September 12, 2013 - 3:54 PM
KELOWNA – By the time police found Brittney Irving, her body was in an early stage of decomposition, a Kelowna Supreme Court jury heard today.
A cluster of larvae found in the victim's nose at the crime scene indicated her body was left there for a number of days, pathologist Charles Lee said today in the trial for Joe Verma.
Verma is charged with first degree murder in the April 2010 shooting death of Brittney Lee Irving.
Photos of the crime scene presented to the jury today showed Irving's body laying face up on the dirt ground of a wooded area.
The large green plaid jacket she wore was raised slightly exposing her mid-rift. Lee indicated a gunshot wound just above her pelvic area, containing what he described as pine tree needles. He also observed how the draw strings of her pants left tanning marks.
In close up photos of the victim's head, Lee indicated either "fly eggs or maggots" in her nostril - a sign she was “dead for at least a few days.”
Red discolouration on the victim's forehead indicate lividity, Lee said, signalling “decompositional changes.”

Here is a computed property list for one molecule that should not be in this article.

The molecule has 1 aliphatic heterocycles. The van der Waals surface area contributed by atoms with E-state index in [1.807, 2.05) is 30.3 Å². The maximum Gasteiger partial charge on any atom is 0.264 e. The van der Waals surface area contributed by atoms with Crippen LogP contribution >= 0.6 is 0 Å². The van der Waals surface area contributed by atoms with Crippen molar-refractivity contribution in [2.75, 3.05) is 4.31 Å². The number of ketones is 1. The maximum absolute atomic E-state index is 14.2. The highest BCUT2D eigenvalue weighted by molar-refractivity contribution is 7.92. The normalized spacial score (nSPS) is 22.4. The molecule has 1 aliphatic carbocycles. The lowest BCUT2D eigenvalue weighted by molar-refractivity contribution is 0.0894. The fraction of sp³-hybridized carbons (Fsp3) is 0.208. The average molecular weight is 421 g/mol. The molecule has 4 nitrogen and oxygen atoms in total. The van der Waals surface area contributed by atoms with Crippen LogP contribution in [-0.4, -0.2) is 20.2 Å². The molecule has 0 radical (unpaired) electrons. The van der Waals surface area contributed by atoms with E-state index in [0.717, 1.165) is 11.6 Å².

Lee agreed with Crown lawyer Iain Currie evidence at the crime scene suggests the victim was shot and killed there. While investigators found little blood around Irving's body, Lee explained it could have drained into the ground with the melting snow. Cold temperatures back in April 2010 may also have “slowed down the rate of decomposition,” Lee said.
The crown alleges the oversized running shoes and green plaid jacket Irving wore, found soaked with blood, did not actually belong to her, but to a friend of Verma's.
In cross-examination, defence lawyer Alexander Watt suggested environmental factors at the crime scene make it difficult to determine when exactly Irving died.
The trial is expected to continue for seven weeks.
To contact the reporter for this story, email Julie Whittet at firstname.lastname@example.org or call (250)718-0428.
Part one of trial coverage
Part two of trial coverage
News from © InfoTel News Ltd, 2013